A draft motion to separate Google’s search business from other commercial services is likely to be voted on in the European Parliament next week as a way of resolving the antitrust case against the search giant.
Google and the European Commission have been embroiled in a long and drawn-out antitrust battle with no clear resolution as of yet.
Until now the most likely outcome was that the search giant could be slapped with a fine of up to US$6bn for allegedly abusing its dominant position in the European search market.
However, it looks like the European Parliament – led by disaffected German MEPs including the new commissioner for the Digital Economy Günther Oettinger – are likely to go a step beyond any solution hitherto imagined.
A draft motion by Germany’s Andreas Schwab that was seen by the Financial Times calls for an "unbundling [of] search engines from other commercial services should be considered as a potential solution to Google’s dominance.”
The motion is backed by the European Parliament’s two main political blocs, the European People’s Party and the Socialists.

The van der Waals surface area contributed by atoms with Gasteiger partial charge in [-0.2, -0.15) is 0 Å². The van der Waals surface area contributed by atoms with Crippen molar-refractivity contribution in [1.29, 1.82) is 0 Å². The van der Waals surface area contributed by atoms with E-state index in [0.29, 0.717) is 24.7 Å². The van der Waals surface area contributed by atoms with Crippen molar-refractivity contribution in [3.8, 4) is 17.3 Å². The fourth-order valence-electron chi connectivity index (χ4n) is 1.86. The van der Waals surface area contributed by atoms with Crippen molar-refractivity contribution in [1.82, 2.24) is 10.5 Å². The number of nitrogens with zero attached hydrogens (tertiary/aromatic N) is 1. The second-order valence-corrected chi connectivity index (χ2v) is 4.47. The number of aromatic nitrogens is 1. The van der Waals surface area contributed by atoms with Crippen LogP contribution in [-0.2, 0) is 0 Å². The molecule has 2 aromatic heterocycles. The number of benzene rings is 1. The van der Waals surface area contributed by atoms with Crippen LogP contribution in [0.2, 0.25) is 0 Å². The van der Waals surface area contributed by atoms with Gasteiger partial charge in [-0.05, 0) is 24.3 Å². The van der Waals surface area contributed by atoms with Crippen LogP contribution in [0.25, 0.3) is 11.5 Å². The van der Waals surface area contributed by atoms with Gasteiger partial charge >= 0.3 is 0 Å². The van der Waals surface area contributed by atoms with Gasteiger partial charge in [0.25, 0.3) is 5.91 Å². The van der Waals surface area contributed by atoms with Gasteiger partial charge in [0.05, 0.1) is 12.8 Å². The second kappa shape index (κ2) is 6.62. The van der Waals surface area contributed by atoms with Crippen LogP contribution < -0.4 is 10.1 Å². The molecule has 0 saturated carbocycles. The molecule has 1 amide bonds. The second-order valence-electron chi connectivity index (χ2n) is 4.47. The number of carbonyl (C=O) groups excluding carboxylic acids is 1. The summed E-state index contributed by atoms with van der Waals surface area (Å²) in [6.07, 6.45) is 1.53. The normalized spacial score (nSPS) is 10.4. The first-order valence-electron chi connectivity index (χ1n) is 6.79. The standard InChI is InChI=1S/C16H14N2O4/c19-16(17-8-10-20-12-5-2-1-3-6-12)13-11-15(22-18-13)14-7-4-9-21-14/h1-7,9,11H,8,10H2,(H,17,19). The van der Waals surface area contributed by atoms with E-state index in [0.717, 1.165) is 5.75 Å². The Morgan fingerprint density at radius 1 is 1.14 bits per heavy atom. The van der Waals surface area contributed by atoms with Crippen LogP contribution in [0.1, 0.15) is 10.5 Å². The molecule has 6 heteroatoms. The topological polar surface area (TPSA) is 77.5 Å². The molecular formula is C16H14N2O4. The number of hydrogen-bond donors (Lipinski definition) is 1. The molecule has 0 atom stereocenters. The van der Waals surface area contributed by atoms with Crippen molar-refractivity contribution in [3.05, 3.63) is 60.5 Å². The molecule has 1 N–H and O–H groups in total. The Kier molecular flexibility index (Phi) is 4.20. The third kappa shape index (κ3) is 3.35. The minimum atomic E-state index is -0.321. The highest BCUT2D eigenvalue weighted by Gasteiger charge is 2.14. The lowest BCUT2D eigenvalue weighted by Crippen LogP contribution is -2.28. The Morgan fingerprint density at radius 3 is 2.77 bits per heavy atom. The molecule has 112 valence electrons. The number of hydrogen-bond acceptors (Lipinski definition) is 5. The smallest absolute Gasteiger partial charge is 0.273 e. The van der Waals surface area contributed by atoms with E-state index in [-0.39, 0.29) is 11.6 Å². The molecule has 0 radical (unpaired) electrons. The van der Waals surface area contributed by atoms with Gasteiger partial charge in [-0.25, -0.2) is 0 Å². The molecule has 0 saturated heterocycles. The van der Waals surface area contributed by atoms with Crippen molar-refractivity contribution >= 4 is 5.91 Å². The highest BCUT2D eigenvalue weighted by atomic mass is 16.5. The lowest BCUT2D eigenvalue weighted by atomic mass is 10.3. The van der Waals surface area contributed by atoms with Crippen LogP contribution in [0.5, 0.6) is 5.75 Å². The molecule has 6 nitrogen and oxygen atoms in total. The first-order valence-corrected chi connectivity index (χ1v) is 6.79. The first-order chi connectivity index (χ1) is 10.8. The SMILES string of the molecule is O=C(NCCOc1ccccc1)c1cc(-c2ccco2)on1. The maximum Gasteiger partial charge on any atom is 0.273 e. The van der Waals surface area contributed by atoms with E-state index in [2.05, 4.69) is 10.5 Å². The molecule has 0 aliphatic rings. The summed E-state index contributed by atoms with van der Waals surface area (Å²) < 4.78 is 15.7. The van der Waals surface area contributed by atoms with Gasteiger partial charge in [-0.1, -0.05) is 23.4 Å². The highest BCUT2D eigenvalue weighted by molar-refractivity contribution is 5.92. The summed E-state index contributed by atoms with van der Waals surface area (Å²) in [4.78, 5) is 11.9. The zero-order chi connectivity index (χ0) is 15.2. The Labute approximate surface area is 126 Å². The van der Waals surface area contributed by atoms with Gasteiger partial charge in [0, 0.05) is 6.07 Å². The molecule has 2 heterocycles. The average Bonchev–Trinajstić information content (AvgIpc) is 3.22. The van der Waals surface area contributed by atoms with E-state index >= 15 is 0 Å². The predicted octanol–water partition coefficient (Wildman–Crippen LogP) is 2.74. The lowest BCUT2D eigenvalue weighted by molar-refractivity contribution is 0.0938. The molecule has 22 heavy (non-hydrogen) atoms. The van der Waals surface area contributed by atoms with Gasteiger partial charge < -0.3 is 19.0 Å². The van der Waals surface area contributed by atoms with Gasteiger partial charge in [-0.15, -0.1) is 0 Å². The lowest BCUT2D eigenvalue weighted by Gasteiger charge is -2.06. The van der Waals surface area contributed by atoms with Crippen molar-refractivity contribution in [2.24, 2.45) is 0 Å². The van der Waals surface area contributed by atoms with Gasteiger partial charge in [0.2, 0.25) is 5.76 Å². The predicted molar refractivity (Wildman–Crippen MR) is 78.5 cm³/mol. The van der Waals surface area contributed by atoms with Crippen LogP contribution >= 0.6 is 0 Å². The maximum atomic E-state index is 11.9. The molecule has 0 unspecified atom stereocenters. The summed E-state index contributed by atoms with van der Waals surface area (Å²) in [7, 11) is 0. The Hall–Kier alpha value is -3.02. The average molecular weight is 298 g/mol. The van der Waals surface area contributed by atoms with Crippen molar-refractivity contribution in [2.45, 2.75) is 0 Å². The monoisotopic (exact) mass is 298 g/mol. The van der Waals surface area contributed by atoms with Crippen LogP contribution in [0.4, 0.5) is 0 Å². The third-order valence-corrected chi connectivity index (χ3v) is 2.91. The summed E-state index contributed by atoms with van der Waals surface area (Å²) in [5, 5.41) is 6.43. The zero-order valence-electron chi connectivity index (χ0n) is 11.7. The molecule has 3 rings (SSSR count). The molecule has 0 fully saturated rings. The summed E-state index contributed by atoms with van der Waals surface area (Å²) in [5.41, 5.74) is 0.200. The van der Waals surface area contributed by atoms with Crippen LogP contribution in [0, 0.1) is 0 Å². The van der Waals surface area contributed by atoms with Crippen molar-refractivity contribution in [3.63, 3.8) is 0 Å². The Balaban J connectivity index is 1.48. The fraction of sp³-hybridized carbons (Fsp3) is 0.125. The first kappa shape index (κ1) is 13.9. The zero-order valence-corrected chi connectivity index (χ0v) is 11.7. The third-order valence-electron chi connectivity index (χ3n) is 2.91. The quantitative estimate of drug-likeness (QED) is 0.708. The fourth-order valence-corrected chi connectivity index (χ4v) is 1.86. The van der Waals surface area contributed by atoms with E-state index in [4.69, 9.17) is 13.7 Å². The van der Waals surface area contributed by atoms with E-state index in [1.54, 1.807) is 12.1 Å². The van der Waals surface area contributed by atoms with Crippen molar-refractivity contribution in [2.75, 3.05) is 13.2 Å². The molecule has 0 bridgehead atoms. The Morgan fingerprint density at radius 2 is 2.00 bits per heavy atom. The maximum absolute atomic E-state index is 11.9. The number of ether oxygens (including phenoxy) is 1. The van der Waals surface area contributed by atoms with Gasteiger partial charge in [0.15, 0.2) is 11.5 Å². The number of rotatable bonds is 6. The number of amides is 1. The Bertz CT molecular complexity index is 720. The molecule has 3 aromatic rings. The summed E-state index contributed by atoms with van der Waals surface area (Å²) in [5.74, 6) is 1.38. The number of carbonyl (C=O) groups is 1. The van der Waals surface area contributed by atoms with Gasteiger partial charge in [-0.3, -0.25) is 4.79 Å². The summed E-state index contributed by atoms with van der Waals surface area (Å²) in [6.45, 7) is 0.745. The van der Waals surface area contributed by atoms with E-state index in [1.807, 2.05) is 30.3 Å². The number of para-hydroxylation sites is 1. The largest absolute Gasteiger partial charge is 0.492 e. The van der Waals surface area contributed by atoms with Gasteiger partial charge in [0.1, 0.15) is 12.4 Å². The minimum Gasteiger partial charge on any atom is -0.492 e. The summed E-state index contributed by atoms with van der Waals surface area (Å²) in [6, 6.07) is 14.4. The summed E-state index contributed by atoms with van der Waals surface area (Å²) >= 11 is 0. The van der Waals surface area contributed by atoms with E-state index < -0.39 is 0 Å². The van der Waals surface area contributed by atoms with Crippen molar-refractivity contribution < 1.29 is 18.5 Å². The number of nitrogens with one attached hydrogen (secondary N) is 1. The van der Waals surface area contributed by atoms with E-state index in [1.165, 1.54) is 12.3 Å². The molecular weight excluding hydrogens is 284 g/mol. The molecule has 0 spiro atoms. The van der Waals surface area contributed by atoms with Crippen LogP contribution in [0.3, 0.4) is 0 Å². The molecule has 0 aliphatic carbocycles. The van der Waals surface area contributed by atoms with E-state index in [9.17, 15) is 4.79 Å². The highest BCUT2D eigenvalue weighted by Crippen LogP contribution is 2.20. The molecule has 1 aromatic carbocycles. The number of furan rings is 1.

While the Parliament itself does not have the formal power to split up Google, it does have influence over the European Commission, the EU’s executive arm, which initiates all EU legislation.
A vote on the motion is expected to occur this coming Thursday.
Who's afraid of the big, bold search engine?
Much of the opposition to Google in Europe comes from German MEPs who are quite intimate with the battles German media groups, publishers and telcos have been having with Google.
In a recent case publishers, including Axel Springer said they were forced to bow down due to the market power of Google and allow the search giant display snippets and images in search results and Google News.
But pressure on Google is also coming from French and Spanish politicians on issues ranging from NSA whistleblower Edward Snowden’s revelations to “Right to be Forgotten” legislation.
A settlement of the antitrust case against Google was almost reached in September but political support for the deal collapsed after “very negative” comments from complainants.
The antitrust case against Google is being backed by Microsoft, Axel Springer and other rivals who believe Google is squeezing them out of the market.
Google has not yet formally commented on the matter.
Google sign in Silicon Valley image via Shutterstock